ND Newswire, April 10, 2013
Judy Fox has spent her career attempting to fix a judicial system that fails to serve the average citizen. It is what she is most passionate about.
A number of years ago, Fox and others at the law school had noticed an increase in the number of clients seeking assistance for mortgage foreclosures. This was not surprising. Earlier research done in the sociology department and law school showed that foreclosures had been on the rise in St. Joseph County since 2001. At the end of 2006, Indiana had the second highest home foreclosure rate in the nation. Fox wanted to explore the causes of this phenomenon.
Together with undergraduate and law students from Notre Dame, Fox worked in collaboration with the United Way of St. Joseph County and other community partners to examine the issue of foreclosures, debt collection, and predatory lending in St Joseph County.
The results of Fox’s research have been felt locally, statewide, and at the national level. To date, the city of South Bend has used the results of her community-based research to obtain several million dollars in Housing and Urban Development (HUD) grants. Funds are addressing abandonment and vacant property issues locally.
In partnership with Indiana Attorney General Greg Zoeller, Fox provided testimony on her mortgage foreclosure research findings at state hearings in Indianapolis. That testimony contributed to a bill providing those in foreclosure the right to a mortgage settlement conference.“This means that if you are in foreclosure,” says Fox, “you are now entitled to sit down with bank representatives and discuss your situation.” Facilitators meet with those holding the loans and the homeowners in an attempt to reduce abandonment and help people remain in their homes.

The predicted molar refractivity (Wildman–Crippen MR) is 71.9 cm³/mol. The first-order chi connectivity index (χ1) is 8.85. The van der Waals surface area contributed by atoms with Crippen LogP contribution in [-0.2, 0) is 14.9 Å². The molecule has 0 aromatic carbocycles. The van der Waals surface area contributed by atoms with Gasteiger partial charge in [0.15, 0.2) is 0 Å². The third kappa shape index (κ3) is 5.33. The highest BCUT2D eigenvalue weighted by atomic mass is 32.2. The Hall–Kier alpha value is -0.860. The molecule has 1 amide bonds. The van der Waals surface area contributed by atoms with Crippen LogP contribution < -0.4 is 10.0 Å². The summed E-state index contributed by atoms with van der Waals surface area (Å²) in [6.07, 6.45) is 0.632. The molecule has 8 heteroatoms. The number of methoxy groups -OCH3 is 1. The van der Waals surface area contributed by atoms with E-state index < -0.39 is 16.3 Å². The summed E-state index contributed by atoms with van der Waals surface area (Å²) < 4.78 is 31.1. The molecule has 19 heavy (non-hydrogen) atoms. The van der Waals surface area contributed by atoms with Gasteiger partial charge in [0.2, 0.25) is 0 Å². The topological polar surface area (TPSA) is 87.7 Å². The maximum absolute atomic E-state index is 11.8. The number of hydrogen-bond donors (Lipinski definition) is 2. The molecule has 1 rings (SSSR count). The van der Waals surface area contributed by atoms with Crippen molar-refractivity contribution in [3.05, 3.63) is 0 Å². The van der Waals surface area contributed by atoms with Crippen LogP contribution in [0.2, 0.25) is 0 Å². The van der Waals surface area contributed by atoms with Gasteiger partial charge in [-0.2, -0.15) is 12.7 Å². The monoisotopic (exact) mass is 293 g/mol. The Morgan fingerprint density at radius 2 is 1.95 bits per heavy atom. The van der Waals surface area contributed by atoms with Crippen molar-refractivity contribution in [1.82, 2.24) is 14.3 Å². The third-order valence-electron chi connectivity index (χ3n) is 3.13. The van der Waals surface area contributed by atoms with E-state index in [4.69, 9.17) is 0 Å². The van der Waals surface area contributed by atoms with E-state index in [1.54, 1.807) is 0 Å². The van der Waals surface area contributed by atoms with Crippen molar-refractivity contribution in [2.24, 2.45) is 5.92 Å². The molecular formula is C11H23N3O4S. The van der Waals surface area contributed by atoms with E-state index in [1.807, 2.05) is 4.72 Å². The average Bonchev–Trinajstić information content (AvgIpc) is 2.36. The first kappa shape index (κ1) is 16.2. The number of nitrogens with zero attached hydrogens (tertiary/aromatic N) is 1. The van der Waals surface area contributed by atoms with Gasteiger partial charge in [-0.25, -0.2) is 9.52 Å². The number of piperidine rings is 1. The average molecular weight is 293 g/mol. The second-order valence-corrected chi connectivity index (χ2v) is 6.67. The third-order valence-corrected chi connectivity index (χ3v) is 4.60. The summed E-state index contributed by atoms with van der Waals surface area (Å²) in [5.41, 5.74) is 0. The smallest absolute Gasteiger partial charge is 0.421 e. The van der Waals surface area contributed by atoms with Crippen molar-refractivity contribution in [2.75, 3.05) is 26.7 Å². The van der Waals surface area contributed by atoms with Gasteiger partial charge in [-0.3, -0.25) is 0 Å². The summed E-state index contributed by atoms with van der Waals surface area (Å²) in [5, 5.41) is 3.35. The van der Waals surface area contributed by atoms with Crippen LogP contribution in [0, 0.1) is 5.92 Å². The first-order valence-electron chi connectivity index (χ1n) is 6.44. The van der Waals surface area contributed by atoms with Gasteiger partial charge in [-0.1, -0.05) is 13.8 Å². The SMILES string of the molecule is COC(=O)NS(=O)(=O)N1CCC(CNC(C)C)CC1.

Attorney General Zoeller says of Fox, “Professor Fox has really been a great asset for the state of Indiana, particularly in my office. The clinic she runs focuses on some of the cutting edge issues in consumer protection. Her work is about real people’s problems and she serves in areas where people are in real need.”
Fox’s recent research in debt collection, as presented in her article, “Do We Have a Debt Collection Crisis? Some Cautionary Tales of Debt Collection in Indiana” in the Loyola Consumer Law Review, is now having an impact at the national level. She has been asked to provide her data to a newly created federal agency, the Consumer Federal Protection Bureau, charged with writing federal rules on debt collection.
“Judy is one of the best advocates for working and low-income families that this community has,â€ says Dawn Chapla, director of Labor and Financial Stability at the United Way of St. Joseph County. “This kind of research changes lives in the community—it’s leveraging dollars, it’s gaining help for people, it’s allowing us to put in more programs to build better community—it’s just immeasurable.”
Hesburgh-Yusko Scholar Paul Mickan ’14, who began working with Fox during his first year of college says, “I was thrilled by the opportunity to assist a well-respected law professor at such an early stage in my academic career. Our collective work aimed to expose—and combat—the very real and growing problem of foreclosure fraud. Professor Fox’s work will help the vulnerable, the struggling, and others who often cannot afford to fight the false charges brought against them. She allowed me the incredible opportunity to actively participate in a high- powered research project at the onset of my Notre Dame career.”
“Seeing one client whose house we saved because we got an illegal garnishment corrected—that’s a huge reward,” says Fox. “There’s a double blessing in being able to do this work with students.”